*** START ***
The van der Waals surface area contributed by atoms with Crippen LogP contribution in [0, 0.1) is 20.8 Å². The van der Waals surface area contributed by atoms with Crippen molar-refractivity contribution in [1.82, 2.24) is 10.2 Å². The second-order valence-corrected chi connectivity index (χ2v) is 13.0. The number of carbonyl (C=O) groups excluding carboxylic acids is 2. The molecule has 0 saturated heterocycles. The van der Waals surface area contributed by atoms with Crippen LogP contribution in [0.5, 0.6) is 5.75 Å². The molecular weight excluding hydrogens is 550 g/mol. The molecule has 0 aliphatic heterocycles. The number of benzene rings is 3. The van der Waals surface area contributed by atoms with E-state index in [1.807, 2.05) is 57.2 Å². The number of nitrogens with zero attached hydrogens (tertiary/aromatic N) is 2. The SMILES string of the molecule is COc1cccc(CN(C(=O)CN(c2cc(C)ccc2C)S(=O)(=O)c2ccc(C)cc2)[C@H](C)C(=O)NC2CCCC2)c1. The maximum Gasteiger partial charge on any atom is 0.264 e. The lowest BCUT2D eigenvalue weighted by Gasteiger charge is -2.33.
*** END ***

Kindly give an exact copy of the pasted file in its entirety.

The van der Waals surface area contributed by atoms with Crippen LogP contribution in [0, 0.1) is 20.8 Å². The van der Waals surface area contributed by atoms with Crippen molar-refractivity contribution in [1.82, 2.24) is 10.2 Å². The second-order valence-corrected chi connectivity index (χ2v) is 13.0. The number of carbonyl (C=O) groups excluding carboxylic acids is 2. The molecule has 0 saturated heterocycles. The van der Waals surface area contributed by atoms with Crippen LogP contribution in [0.5, 0.6) is 5.75 Å². The molecular weight excluding hydrogens is 550 g/mol. The molecule has 0 aliphatic heterocycles. The number of benzene rings is 3. The van der Waals surface area contributed by atoms with E-state index in [1.807, 2.05) is 57.2 Å². The number of nitrogens with zero attached hydrogens (tertiary/aromatic N) is 2. The SMILES string of the molecule is COc1cccc(CN(C(=O)CN(c2cc(C)ccc2C)S(=O)(=O)c2ccc(C)cc2)[C@H](C)C(=O)NC2CCCC2)c1. The maximum Gasteiger partial charge on any atom is 0.264 e. The lowest BCUT2D eigenvalue weighted by Gasteiger charge is -2.33.